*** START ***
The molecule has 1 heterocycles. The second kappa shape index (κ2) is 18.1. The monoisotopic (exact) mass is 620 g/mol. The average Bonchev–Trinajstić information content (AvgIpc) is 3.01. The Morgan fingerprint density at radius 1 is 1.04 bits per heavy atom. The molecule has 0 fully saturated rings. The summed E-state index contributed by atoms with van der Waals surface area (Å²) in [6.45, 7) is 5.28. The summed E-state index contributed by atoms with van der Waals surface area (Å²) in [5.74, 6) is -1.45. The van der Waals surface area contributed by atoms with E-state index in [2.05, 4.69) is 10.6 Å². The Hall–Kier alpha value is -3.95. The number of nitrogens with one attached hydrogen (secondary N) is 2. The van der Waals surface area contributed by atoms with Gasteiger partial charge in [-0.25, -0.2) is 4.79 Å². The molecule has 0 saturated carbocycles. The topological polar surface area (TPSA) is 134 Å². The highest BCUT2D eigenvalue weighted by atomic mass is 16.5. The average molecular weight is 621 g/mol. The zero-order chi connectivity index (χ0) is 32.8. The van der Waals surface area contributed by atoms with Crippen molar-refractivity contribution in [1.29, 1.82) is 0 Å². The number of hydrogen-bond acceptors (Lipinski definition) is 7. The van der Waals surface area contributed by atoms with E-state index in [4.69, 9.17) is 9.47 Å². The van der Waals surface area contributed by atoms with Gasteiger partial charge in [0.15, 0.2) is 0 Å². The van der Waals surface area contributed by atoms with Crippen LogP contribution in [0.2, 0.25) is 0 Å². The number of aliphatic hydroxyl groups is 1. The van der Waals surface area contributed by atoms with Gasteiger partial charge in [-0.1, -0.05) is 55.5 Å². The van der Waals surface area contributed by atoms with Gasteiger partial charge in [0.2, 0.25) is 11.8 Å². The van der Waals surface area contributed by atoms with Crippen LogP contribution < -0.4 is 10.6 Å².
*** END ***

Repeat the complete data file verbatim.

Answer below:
The molecule has 1 heterocycles. The second kappa shape index (κ2) is 18.1. The monoisotopic (exact) mass is 620 g/mol. The average Bonchev–Trinajstić information content (AvgIpc) is 3.01. The Morgan fingerprint density at radius 1 is 1.04 bits per heavy atom. The molecule has 0 fully saturated rings. The summed E-state index contributed by atoms with van der Waals surface area (Å²) in [6.45, 7) is 5.28. The summed E-state index contributed by atoms with van der Waals surface area (Å²) in [5.74, 6) is -1.45. The van der Waals surface area contributed by atoms with E-state index in [2.05, 4.69) is 10.6 Å². The Hall–Kier alpha value is -3.95. The number of nitrogens with one attached hydrogen (secondary N) is 2. The van der Waals surface area contributed by atoms with Gasteiger partial charge in [-0.25, -0.2) is 4.79 Å². The molecule has 0 saturated carbocycles. The topological polar surface area (TPSA) is 134 Å². The highest BCUT2D eigenvalue weighted by atomic mass is 16.5. The average molecular weight is 621 g/mol. The zero-order chi connectivity index (χ0) is 32.8. The van der Waals surface area contributed by atoms with Crippen molar-refractivity contribution in [1.29, 1.82) is 0 Å². The number of hydrogen-bond acceptors (Lipinski definition) is 7. The van der Waals surface area contributed by atoms with E-state index in [4.69, 9.17) is 9.47 Å². The van der Waals surface area contributed by atoms with Gasteiger partial charge in [0.15, 0.2) is 0 Å². The van der Waals surface area contributed by atoms with Crippen LogP contribution in [0.2, 0.25) is 0 Å². The number of aliphatic hydroxyl groups is 1. The van der Waals surface area contributed by atoms with Gasteiger partial charge in [-0.1, -0.05) is 55.5 Å². The van der Waals surface area contributed by atoms with Gasteiger partial charge in [0.2, 0.25) is 11.8 Å². The van der Waals surface area contributed by atoms with Crippen LogP contribution < -0.4 is 10.6 Å².